What’s a post-digital hipster sci-fi bro-step apocalypse? Meet Eliot Britton – he’ll tell you

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Dr. Eliot Britton, the newest addition to the Faculty of Music’s composition department, recently returned from the January premiere of his symphonic work, “Heirloom Bison Culture,” at the Winnipeg New Music Festival. Alongside this, his extended work for percussion and electronics, “Metatron,” just saw its CD and digital release in February. Both works engage contemporary topics and approaches to new media, nostalgia, and memory -- with an eclectic array of electronics (ranging from radios to chiptune).

Dr. Britton spoke with Faculty of Music doctoral candidate Joshua Denenberg about his new job, recent projects and his creative approach.

As the newest addition to the composition faculty, how are you acclimating and adapting to the new job and Toronto’s music scene?

The new job is fantastic and the faculty have been very welcoming and supportive. Every day I feel fortunate and privileged to be given the opportunity to work as a professor at the University of Toronto. I am particularly excited about the [Electronic Music Studio] renovations, which will be a tremendous resource to the faculty and students. The majority of my current musical commitments are outside of Toronto but I am slowly meeting people and getting connected.

In January, you had a work, “Heirloom Bison Culture,” premiered at the Winnipeg New Music Festival. First, congratulations on the premiere. Second, can you elaborate on the work itself as well as the experience of the performance and festival?

“Heirloom Bison Culture” was the first of my Canada 150 commissions. The project itself began on Instagram with hundreds of bison-themed pictures. Posters, band logos, bars, trucks, graffiti, etc. As a Manitoban, they remind me of home, and it's fun to find one in L.A. or Europe. When I returned to Manitoba my bison-sensitized perception was completely overloaded. I became aware that Manitobans use the bison brand for everything. From sports teams to telecoms, janitorial services and long-distance trucking, wedding planners, book shops and record companies. Having had many hilarious and harrowing close-up experiences with bison while ultra-lite hiking, there is nothing abstract about them. They are tough, intimidating, cute and terrifying. They also have a habit of hanging out in large numbers. Bison have this particular stare where you know they are working out how to end you if you cross the line. The weight of the bison's evolutionary survival strategy becomes very apparent when one is standing alone on the prairie.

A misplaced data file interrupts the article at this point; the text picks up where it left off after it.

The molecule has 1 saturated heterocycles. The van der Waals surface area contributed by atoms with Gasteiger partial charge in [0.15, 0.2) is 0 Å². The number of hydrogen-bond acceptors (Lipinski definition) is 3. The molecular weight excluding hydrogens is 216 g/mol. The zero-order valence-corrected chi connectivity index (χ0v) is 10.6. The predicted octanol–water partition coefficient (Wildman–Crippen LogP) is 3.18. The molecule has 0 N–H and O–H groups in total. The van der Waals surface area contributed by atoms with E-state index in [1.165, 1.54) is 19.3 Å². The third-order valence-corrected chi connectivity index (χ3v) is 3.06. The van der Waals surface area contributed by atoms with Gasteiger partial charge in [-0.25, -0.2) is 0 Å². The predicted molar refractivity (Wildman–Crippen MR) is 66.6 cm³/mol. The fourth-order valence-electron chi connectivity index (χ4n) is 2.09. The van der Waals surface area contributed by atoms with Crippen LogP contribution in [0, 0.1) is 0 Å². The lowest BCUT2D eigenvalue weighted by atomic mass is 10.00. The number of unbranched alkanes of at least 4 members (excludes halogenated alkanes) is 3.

So I wanted to capture something about the humour and tragedy of having these very real creatures transformed into an endless stream of modernist branding and cartoon characters. The piece is for orchestra and electronics. The entirety of the electronic language is made from bison sounds pumped up to cinematic levels. I managed to convince the Winnipeg Symphony Orchestra to give me direct access to their massive integrated sub bass system and the results were fantastic. Intimidating, cute and terrifying.

Ever busy, you also had your work, “Metatron,” released this February by actuellecd.com and performed by Architek Percussion. It’s a very complex electroacoustic music piece that uses a dizzying array of technologies both old and new. Can you break down this work as well as discuss the recording process?

“Metatron” is a chronological exploration of the audible colours of music technology. It uses Irving Berlin's “Blue Sky” as thread, leading the listener through a maze of musical formats, synthesizers and percussion, twisting them all into a post-digital, hipster sci-fi bro-step apocalypse. This was in some ways inspired by my grandfather getting me to chainsaw the family's historic piano into pieces and burn it. The history of functional musical objects is an interesting thing. The chainsaw was dull and it took a long time.

The recording happened the day after the premiere in McGill's massive subterranean sound stage. The logistical requirements to pull off a project like that will be hard to repeat and I'm looking forward to trying. Luckily I had Chris Johns and Architek Percussion on side so even when the project got difficult it was still very enjoyable. I am very grateful for their friendship and support. The ability of percussionists to quickly adapt to, and find expressiveness in, new instruments never ceases to amaze me.

Amongst these works there are common themes emphasizing technology and nostalgia. How do these themes inform your creative process?

My compositional approach involves the mixture of familiar and unfamiliar musical objects. Nobody is nostalgic for the sound of a thousand bison grunts and huffs, transformed into percussive samples and spread across the stereo field in less than a second. However, digging into the collective memory of an audience and summoning a larger than life bison spectre to terrorize the orchestra... that requires memory and history. Or at least the illusion of memory and history, because my work typically uses technology to twist sound into something that only exists to serve the purposes of the composition. I play dirty when I need to, and if manipulating the exhale phase of a bison's breathing will help people understand the themes in “Heirloom Bison Culture,” I am willing to do it. The themes and sounds might make some people nostalgic, but I'm not a bison hunter, and I wasn't alive for the golden age of radio, so to me, the colour of technology and sampled materials are just another parameter to be abstracted to take on formal function.

Read more about Dr. Britton
Listen to "Metatron V" - Valkaratron (2010)